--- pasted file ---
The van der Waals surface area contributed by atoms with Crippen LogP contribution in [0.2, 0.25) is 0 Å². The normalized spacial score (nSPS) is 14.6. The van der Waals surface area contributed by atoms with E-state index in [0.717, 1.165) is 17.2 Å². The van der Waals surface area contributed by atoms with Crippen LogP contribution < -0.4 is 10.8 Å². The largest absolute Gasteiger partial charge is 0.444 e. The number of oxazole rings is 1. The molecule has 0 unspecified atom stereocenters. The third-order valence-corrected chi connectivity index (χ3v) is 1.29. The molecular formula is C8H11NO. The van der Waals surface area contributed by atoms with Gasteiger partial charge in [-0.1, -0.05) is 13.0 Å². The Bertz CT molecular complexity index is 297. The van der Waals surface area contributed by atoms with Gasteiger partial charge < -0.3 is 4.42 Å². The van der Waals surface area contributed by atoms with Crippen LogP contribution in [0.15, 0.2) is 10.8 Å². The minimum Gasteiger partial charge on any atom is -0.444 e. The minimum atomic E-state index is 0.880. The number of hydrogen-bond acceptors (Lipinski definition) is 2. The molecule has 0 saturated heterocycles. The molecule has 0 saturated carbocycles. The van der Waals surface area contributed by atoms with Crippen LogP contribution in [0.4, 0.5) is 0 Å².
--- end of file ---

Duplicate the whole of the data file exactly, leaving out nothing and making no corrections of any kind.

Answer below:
The van der Waals surface area contributed by atoms with Crippen LogP contribution in [0.2, 0.25) is 0 Å². The normalized spacial score (nSPS) is 14.6. The van der Waals surface area contributed by atoms with E-state index in [0.717, 1.165) is 17.2 Å². The van der Waals surface area contributed by atoms with Crippen LogP contribution < -0.4 is 10.8 Å². The largest absolute Gasteiger partial charge is 0.444 e. The number of oxazole rings is 1. The molecule has 0 unspecified atom stereocenters. The third-order valence-corrected chi connectivity index (χ3v) is 1.29. The molecular formula is C8H11NO. The van der Waals surface area contributed by atoms with Gasteiger partial charge in [-0.1, -0.05) is 13.0 Å². The Bertz CT molecular complexity index is 297. The van der Waals surface area contributed by atoms with Gasteiger partial charge < -0.3 is 4.42 Å². The van der Waals surface area contributed by atoms with Crippen LogP contribution in [0.15, 0.2) is 10.8 Å². The minimum Gasteiger partial charge on any atom is -0.444 e. The minimum atomic E-state index is 0.880. The number of hydrogen-bond acceptors (Lipinski definition) is 2. The molecule has 0 saturated heterocycles. The molecule has 0 saturated carbocycles. The van der Waals surface area contributed by atoms with Crippen LogP contribution in [0.4, 0.5) is 0 Å².